• asthma;
  • control;
  • house dust mite;
  • sublingual immunotherapy



The efficacy and safety of sublingual immunotherapy in house dust mite–induced asthma have yet to be firmly established. We report the results of a double-blind, placebo-controlled, randomized clinical trial performed in mainland China.


After a three-month baseline period, 484 asthmatic adults were randomized 2 : 1 to 12 months of daily treatment with either an aqueous, standardized, 300 index of reactivity mixture of Dermatophagoides pteronyssinus and Dermatophagoides farinae extracts or a placebo. The primary efficacy criterion was well-controlled asthma for at least 16 of the last 20 weeks of treatment.


In the active (= 308) and placebo (= 157) groups, well-controlled asthma was achieved by 85.4% and 81.5% of the patients, respectively (= 0.244). A subsequent post hoc analysis by asthma severity revealed significant clinical benefits in actively treated subjects with moderate, persistent asthma at baseline [401–800 μg budesonide/day (= 175)], with greater achievement of well-controlled asthma (80.5% and 66.1% for the active treatment and placebo groups, respectively; = 0.021) and totally controlled asthma (54.0% and 33.9%, respectively, = 0.008), a higher percentage of patients with an asthma control questionnaire score < 0.75 (56.6% and 40.0%, respectively; = 0.039) and a greater mean reduction in inhaled corticosteroid use (218.5 μg and 126.2 μg, respectively; = 0.004). The active vs placebo differences in disease control and corticosteroid use were not significant for mild, persistent asthma. No treatment-related serious adverse events were reported.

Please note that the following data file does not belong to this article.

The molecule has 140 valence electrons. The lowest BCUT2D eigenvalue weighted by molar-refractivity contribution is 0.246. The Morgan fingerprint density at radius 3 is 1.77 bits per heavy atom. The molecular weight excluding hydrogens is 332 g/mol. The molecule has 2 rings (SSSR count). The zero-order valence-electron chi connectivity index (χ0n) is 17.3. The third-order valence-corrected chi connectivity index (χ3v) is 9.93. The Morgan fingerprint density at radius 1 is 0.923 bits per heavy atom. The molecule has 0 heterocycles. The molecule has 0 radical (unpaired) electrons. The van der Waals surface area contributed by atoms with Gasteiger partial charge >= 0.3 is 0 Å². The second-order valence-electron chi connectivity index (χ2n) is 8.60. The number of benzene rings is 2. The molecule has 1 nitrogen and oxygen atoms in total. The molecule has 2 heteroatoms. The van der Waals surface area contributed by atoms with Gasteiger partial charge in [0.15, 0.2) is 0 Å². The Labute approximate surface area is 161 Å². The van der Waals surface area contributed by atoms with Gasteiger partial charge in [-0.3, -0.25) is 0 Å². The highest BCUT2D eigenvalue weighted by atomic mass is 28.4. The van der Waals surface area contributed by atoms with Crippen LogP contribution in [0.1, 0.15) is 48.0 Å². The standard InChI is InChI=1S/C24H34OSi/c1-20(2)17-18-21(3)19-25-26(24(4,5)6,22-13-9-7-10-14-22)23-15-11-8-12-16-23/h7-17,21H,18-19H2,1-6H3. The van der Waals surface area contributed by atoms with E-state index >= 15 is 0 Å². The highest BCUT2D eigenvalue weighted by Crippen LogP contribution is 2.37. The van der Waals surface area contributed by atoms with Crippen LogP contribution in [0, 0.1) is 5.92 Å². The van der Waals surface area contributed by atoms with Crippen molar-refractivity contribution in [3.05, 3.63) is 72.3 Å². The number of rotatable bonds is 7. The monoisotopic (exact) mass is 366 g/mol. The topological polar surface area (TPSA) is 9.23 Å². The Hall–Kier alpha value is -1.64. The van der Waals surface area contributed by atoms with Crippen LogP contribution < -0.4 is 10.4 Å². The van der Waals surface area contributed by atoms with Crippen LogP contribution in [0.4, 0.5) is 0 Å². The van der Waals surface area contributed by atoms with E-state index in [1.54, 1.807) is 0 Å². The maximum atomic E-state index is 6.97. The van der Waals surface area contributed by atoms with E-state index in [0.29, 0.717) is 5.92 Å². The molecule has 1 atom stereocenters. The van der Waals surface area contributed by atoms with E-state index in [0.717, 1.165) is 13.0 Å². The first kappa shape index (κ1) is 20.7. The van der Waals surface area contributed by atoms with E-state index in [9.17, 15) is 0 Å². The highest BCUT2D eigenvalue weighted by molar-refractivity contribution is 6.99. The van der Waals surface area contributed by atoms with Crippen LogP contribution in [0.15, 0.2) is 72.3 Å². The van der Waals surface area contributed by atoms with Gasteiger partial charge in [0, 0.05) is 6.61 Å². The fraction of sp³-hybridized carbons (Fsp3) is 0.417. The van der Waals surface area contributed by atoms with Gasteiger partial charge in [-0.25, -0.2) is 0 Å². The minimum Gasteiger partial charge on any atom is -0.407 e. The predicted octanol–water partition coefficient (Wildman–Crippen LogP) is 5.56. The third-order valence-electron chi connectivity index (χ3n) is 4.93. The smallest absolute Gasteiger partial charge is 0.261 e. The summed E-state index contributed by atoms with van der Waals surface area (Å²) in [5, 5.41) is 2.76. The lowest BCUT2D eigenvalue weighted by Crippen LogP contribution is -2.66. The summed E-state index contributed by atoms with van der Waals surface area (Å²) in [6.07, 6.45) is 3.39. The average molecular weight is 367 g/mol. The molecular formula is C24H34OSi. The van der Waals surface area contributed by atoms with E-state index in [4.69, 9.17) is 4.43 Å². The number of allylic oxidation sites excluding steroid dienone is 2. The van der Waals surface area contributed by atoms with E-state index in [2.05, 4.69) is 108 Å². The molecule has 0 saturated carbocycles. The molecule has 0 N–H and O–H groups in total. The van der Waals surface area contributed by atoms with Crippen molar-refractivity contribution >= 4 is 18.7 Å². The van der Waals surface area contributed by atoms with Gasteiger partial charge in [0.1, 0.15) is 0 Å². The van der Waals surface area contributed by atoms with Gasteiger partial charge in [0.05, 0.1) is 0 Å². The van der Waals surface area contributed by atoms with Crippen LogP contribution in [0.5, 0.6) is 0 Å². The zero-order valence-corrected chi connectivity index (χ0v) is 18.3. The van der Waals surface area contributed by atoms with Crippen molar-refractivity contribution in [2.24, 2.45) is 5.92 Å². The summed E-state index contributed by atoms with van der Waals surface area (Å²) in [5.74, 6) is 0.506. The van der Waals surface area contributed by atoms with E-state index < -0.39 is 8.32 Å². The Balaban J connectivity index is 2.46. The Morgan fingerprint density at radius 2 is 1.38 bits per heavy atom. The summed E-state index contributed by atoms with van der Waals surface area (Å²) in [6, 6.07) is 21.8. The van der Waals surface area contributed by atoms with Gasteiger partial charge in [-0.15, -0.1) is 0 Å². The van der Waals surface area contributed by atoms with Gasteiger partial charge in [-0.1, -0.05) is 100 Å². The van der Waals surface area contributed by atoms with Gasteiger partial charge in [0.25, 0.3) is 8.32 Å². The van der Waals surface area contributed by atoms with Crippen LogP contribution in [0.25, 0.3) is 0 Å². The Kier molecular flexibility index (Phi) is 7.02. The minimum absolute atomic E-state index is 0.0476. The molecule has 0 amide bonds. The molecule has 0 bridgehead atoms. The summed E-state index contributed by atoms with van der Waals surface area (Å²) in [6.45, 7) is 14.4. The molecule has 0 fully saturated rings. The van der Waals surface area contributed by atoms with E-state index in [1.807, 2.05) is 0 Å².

Sublingual mite allergen immunotherapy was well tolerated in adult asthmatics and effectively controlled disease in patients with moderate (but not mild) persistent asthma ( NCT00660452).